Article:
Pope to see abuse victims in private
Insults daubed on pontiff's Bavaria home13 April, 13:43
Illustrating the pope's trip to Malta next weekend, Vatican spokesman Father Federico Lombardi said he would see victims "in a climate of prayer and reflection, not under media pressure".
Benedict has announced a new strategy to weed out paedophile priests, report cases straight to the police, defrock the most serious abusers immediately and provide more support for victims.
The pope has come under increasing pressure amid allegations of cover-ups, which the Vatican denies.
But some Vatican observers say the pope, in his previous role as doctrinal enforcer, did more than anyone to stem rising paedophile scandals in the face of resistance inside the Vatican.
Shortly before his election in 2005, Benedict vowed to rid the Catholic Church of what he called "filth".
But as previous head of the Congregation of the Doctrine of the Faith from 1981 to 2005, the pope has been accused of failing to defrock in the late 1990s a priest who abused 200 deaf boys in Wisconsin from 1950-74 and not responding, for the good of the Church, to an admitted Oakland paedophile's own request to leave the Church.
In an editorial earlier this week in the New York Times, which has broken several alleged cover-up stories, conservative commentator Ross Douthat said Ratzinger was prevented from taking action against Legionaries of Christ founder and "sexually voracious sociopath" Marcial Maciel until the death of pope John Paul II, a friend and sponsor of the charismatic Mexican priest.
Maciel died in 2008 in disgrace after decades of abuse in which he also fathered several children. The scandals which have most recently hit Ireland, Austria, Netherlands, Norway, Germany and Italy have spurred criticism of the Church and raised questions about priestly sexuality.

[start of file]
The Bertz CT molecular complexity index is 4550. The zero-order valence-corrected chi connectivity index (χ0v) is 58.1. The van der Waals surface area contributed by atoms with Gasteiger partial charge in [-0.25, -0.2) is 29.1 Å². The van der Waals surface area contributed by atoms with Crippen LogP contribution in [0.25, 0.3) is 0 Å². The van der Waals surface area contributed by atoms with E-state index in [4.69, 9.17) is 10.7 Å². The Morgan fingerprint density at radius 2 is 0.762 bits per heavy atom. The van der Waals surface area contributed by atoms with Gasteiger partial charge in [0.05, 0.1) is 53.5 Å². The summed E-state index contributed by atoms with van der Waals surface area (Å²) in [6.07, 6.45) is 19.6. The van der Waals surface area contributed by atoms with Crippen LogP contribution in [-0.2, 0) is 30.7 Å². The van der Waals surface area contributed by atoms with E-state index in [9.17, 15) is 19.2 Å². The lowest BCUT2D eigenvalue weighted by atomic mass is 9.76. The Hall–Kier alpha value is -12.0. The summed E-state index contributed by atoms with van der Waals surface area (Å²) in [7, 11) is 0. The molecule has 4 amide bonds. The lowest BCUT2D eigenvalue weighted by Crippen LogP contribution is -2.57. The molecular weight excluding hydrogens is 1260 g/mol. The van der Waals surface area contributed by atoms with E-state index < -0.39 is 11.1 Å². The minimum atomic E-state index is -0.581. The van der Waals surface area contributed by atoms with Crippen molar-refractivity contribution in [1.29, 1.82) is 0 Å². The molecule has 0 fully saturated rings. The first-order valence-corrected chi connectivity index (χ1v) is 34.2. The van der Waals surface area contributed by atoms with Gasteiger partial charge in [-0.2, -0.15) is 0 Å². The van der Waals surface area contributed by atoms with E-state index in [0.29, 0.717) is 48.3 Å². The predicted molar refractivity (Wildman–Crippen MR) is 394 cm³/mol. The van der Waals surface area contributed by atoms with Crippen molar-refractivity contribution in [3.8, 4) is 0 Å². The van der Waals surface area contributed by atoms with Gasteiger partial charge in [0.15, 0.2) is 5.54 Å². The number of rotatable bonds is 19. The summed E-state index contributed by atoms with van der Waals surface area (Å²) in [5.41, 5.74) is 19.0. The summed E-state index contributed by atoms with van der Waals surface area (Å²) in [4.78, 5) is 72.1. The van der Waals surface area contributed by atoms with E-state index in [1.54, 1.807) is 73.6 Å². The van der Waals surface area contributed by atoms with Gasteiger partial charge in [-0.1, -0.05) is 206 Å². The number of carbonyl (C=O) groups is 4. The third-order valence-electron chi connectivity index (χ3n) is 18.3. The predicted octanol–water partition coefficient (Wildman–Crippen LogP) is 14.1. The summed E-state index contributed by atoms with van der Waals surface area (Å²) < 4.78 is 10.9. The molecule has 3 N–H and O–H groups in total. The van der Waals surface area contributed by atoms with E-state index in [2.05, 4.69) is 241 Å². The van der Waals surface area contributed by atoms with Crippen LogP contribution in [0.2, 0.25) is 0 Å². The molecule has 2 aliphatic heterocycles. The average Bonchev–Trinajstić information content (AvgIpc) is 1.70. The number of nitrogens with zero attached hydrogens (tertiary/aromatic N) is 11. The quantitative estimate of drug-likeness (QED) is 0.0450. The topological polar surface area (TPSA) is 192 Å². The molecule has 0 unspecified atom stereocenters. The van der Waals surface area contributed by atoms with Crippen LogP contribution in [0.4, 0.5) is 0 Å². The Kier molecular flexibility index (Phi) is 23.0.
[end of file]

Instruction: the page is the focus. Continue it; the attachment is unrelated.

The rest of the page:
In the latest blast, responding to Vatican No.2 Cardinal Tarcisio Bertone who linked paedophilia to homosexuality, Italian gay group Arcigay urged Bertone, the Vatican secretary of state, to remove "all the gay priests and nuns in the Church including those in the Roman Curia.
Also on Tuesday, a Bavarian paper reported that obscene phrases were found daubed on the house in Bavaria where the pope was born.
The paper, Augsburger Allgemeine, said the insults, of a sexual nature, were "so offensive" that it viewed them as unpublishable.
Benedict was born in the small town of Marktl am Inn on April 16, 1927.
The Vatican, which before switching to a more proactive strategy had claimed a media 'smear' campaign, has raised concerns about a backlash from the scandal coverage.
Vatican Radio last week said "there are "those who fear that the media campaign of anti-Catholic hate may degenerate," citing among "the first worrying signs" an attack by a mentally unstable man on a German bishop; anti-Catholic slogans daubed on a church near Viterbo north of Rome; and attempts by "several groups and individuals" to disrupt Easter services across Europe.
The broadcaster recalled that the first Christians were accused of terrible crimes and lynched.